AA MINORITY REPORT 2013

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Thursday, 18 September 2014

The AA Member – Medications and Other Drugs (contd)



Extract: (our observations in red print)

Note to medical professionals

Cooperation with the professional community has been an objective of Alcoholics Anonymous since its beginnings. Professionals who work with alcoholics share a common purpose with Alcoholics Anonymous: to help the alcoholic stop drinking and lead a healthy, productive life. [Note: not strictly accurate. Some medical experts advocate a 'harm minimisation' approach and do not regard complete abstinence as necessary. Therefore their objectives differ completely from that of AA]

As noted in the introduction, some A.A. members must take prescribed medications. However, our experience indicates that the misuse [Note the use of the word 'misuse' – not 'use'] of prescription medication can threaten the achievement and maintenance of sobriety. [Again AA 'experience' is no substitute for a proper medical diagnosis; the latter should ALWAYS take precedence]. The suggestions provided in our introduction are offered to help A.A. members find the right balance and minimize the risk of relapse.”

(our emphases)

Cheers

The Fellas (Friends of Alcoholics Anonymous)

To be continued

Wednesday, 17 September 2014

Memorial: Dr. Bob, January, 1951, Bill W




See also Links and downloads

PS For AA Minority Report 2013 click here

Tuesday, 16 September 2014

“The Things They Say” – or should it be “The Lies They Tell


Extracts from the aacultwatch forum (old)

Think up your own conception of God, put it on a pedestal, kneel in front of it and ask it for a sober day"... Happy Dennis, Ealing.

This is the idiotic message the "happy one" of Ealing carries to all who have the stomach to listen to him.

Well folks, of course, real AA suggests we do no such thing. Kneeling in front of something that you have made up yourself is little short of narcissism. It is also idolatry.

It is well worth remembering that Happy Dennis (Dennis F.) has a long history of mental illness. I for one have no intention of following made up suggestions from such an individual, none of which are found anywhere in conference approved AA literature.

"You must get a sponsor who has a sponsor" - message carried by various cult groupies in the Ealing area.

Well, if that were the case, AA would never have got off the ground. Bill Wilson didn't have a sponsor who had a sponsor! Nowhere in the Big Book or any other AA book does it say that we must have a sponsor who has a sponsor.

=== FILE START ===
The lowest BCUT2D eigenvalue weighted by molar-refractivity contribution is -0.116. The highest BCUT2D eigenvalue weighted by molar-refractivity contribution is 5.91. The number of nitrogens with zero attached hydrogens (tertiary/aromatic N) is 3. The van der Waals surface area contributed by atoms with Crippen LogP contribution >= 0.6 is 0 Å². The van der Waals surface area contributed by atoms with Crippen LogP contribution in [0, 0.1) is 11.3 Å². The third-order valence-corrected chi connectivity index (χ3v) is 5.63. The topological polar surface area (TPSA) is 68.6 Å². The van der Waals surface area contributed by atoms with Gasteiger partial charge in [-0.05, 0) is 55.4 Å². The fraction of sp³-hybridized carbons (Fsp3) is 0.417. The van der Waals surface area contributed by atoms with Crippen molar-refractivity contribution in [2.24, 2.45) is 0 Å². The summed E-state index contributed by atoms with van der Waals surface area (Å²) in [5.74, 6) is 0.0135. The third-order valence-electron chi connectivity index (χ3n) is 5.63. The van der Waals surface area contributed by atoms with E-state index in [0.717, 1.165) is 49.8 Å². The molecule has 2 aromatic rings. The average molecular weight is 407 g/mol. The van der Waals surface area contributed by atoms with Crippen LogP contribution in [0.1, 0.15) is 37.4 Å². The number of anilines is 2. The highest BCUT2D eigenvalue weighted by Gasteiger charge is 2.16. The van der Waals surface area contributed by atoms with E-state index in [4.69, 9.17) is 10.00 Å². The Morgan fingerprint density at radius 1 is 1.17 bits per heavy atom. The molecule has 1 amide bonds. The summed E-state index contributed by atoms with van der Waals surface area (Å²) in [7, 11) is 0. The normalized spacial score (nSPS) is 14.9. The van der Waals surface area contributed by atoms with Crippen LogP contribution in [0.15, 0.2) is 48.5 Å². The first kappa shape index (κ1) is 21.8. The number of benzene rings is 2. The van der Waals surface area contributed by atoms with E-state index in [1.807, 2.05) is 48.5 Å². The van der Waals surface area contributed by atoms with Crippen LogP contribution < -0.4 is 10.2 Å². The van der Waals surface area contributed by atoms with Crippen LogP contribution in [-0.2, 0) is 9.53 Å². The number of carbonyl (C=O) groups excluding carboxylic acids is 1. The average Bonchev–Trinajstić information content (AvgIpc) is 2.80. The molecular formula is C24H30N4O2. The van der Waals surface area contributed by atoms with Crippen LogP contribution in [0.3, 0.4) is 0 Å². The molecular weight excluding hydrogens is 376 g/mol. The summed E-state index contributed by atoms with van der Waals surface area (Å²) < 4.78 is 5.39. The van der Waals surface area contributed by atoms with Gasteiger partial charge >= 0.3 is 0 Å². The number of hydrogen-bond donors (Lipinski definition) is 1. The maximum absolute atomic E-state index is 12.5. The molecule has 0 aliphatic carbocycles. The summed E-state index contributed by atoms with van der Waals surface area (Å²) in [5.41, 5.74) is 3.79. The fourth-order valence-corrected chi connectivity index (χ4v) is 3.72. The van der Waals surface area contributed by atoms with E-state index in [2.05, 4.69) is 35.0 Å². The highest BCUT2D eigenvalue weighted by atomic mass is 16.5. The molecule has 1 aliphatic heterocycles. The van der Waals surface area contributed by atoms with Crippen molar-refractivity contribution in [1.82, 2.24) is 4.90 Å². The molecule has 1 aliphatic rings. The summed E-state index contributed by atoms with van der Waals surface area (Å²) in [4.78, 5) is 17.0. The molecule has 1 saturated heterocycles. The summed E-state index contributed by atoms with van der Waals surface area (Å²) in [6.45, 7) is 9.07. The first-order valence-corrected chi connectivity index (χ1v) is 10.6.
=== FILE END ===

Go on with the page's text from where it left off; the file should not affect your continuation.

It is interesting to note that the promoters of this non-AA message are descended from the David B line of sponsorship. David B didn't have a sponsor, so the whole house of sponsorship cards falls flat. This particular "sponsorship line" narrative ends in a lie.

What the Big Book and other AA books do suggest however, is that we acquire and develop a faith and trust in a Higher Power of our own understanding. That means of course that we have to reflect upon spiritual matters for ourselves and think about what we are doing, rather than constantly deferring to a human power.

"Don't think! Don't use your brain - it's defective!" - message heard in meetings in Richmond area, no doubt inspired by a sponsor who had a sponsor who was connected to David B who didn't have a sponsor!

AA says - THINK THINK THINK.  (official AA sign)

AA also says - "Just for today I will try to strengthen my mind I will study, I will learn something useful. I will not be a mental loafer. I will read something that requires effort, thought and concentration."

You can't strengthen your mind if you don't think!

Thinking is discouraged by the cult. Why? Knowledge is power and people who think cant be so easily manipulated and controlled by the cult sponsor. The Truth will set your free.

"My sponsor said he was sober 22 years and had never had a bad day because he always did everything his sponsor said"   - David C Icons.

Well now, when you sponsor yourself I guess you do everything your sponsor says! Lol

"David B tried to find a sponsor in the UK, but just couldn't find anyone who was sufficiently informed or on the program."  -  David C Icons circa 2000 sitting in McDonalds, Victoria, after a Vision meeting sucking on his strawberry milkshake.

OK lets get this straight - he couldn't find a sponsor good enough for him, but he did everything his sponsor said??  That just doesn't add up. Later on David B claimed to be sponsored by a guy named "Frank" in USA. However when this was investigated, the "Frank" in question was drinking and had no idea he was sponsoring anyone. Clearly David B could not be trusted to tell the truth!